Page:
It’s April and the activity level on your farm is increasing fast. You pulled out the standard tools you use for recruiting your seasonal farm crew…you placed a few ads, called the local employment office, put up a few posts on your Facebook page, sent off an email to your former employees (the ones you want back)…and nothing. A few half-hearted emails and a voicemail that got cut off before you could get the return number.
You’re thinking, “What happened? It’s not poetry, but it’s always worked before.” Usually by now you’ve got most of your crew lined up.
The difference this year is that you are facing increased competition for a smaller workforce. The economy is starting to regain some strength and workers that were unemployed are finding their way back into the workforce. So what’s a farmer to do?
Unfortunately there is no easy solution to this dilemma. You are hiring in a competitive market so you have to find a way to make your job stand out from the noise of all the other starting positions.
Here are a few tips that might get your farm labor opportunities noticed!
- Put your marketing hat on. Use the same skills you use to sell a new customer on your products. It may not sit well with you but you are now in a position of competing for labor. That means you have to shift from “what are you going to do for me” to “what am I going to do for you” thinking. Review your job postings and advertisements to see if the position sounds interesting, fun, and an opportunity to grow or whether it sounds repetitive, boring and uninspiring.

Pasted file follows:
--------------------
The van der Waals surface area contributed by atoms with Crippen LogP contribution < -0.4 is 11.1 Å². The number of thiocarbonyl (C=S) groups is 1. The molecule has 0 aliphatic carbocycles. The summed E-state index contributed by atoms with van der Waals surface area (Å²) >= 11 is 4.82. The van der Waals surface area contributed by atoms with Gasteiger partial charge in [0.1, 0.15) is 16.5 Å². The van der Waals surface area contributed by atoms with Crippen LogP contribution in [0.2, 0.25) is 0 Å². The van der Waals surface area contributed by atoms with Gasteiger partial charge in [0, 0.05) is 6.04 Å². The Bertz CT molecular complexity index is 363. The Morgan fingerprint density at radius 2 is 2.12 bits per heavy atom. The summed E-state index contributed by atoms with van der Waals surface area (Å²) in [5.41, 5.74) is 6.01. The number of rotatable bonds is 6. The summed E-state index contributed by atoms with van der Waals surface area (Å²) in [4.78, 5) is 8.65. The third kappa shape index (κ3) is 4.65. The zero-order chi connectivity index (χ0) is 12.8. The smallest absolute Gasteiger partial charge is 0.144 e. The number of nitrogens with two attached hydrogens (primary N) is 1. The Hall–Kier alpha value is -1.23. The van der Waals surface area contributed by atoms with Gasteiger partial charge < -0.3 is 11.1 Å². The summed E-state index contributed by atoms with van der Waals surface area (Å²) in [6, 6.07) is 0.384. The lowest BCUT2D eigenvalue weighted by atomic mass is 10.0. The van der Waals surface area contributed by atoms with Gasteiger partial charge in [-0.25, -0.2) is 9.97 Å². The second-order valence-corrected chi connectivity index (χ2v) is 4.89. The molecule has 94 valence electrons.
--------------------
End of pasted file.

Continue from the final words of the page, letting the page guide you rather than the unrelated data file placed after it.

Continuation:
- If you are marketing your jobs to Millennials understand that a sense of purpose and mission is important to them. Share your vision and why you do what you do.
- Keep the expectations reasonable — try to stick to eight-hour shifts, clearly identified days off, and have some scheduling flexibility.
- Be competitive in wages. Familiarize yourself with the cost of living in your area and know what other entry-level jobs are paying. Consider incentives that provide ways employees can increase their wages — end-of-season bonuses, for example.
- Emphasize any non-wage perks you can provide — it might be free/discounted produce, weekly staff cookouts, leadership opportunities, training events, etc.
- Frame the expectation in a positive way — instead of “work outside in all weather” try “opportunity to be active, working outdoors” — you’ll have time to spell out the realities during the interview.
While these tips may help you recruit a larger pool of potential workers it will not necessarily yield a highly motivated field crew. You’ll have to screen carefully, interview thoroughly and follow up with reference checks. Remember, skipping any of these steps can lead you into trouble. There are worse situations than being short a few workers. But that’s a story for another time…